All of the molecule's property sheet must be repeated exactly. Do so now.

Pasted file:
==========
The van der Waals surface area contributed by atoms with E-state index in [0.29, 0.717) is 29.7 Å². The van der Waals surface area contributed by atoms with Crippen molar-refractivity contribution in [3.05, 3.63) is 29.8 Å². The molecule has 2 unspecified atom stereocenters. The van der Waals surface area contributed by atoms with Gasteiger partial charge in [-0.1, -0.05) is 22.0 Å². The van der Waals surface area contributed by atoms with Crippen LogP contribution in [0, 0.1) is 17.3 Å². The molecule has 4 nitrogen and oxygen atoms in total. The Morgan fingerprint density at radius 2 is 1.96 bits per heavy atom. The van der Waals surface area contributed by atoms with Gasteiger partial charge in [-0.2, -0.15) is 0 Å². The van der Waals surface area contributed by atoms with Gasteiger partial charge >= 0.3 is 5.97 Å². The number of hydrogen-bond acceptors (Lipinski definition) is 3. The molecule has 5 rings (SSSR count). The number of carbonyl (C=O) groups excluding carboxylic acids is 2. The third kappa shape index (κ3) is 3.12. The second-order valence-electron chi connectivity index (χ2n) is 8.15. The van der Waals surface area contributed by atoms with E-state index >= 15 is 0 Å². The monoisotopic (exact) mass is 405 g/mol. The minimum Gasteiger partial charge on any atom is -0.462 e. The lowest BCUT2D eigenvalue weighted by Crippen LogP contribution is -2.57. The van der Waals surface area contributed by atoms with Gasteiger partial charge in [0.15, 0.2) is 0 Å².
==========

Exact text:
The van der Waals surface area contributed by atoms with E-state index in [0.29, 0.717) is 29.7 Å². The van der Waals surface area contributed by atoms with Crippen molar-refractivity contribution in [3.05, 3.63) is 29.8 Å². The molecule has 2 unspecified atom stereocenters. The van der Waals surface area contributed by atoms with Gasteiger partial charge in [-0.1, -0.05) is 22.0 Å². The van der Waals surface area contributed by atoms with Crippen LogP contribution in [0, 0.1) is 17.3 Å². The molecule has 4 nitrogen and oxygen atoms in total. The Morgan fingerprint density at radius 2 is 1.96 bits per heavy atom. The van der Waals surface area contributed by atoms with Gasteiger partial charge in [-0.2, -0.15) is 0 Å². The van der Waals surface area contributed by atoms with Gasteiger partial charge >= 0.3 is 5.97 Å². The number of hydrogen-bond acceptors (Lipinski definition) is 3. The molecule has 5 rings (SSSR count). The number of carbonyl (C=O) groups excluding carboxylic acids is 2. The third kappa shape index (κ3) is 3.12. The second-order valence-electron chi connectivity index (χ2n) is 8.15. The van der Waals surface area contributed by atoms with E-state index >= 15 is 0 Å². The monoisotopic (exact) mass is 405 g/mol. The minimum Gasteiger partial charge on any atom is -0.462 e. The lowest BCUT2D eigenvalue weighted by Crippen LogP contribution is -2.57. The van der Waals surface area contributed by atoms with Gasteiger partial charge in [0.15, 0.2) is 0 Å².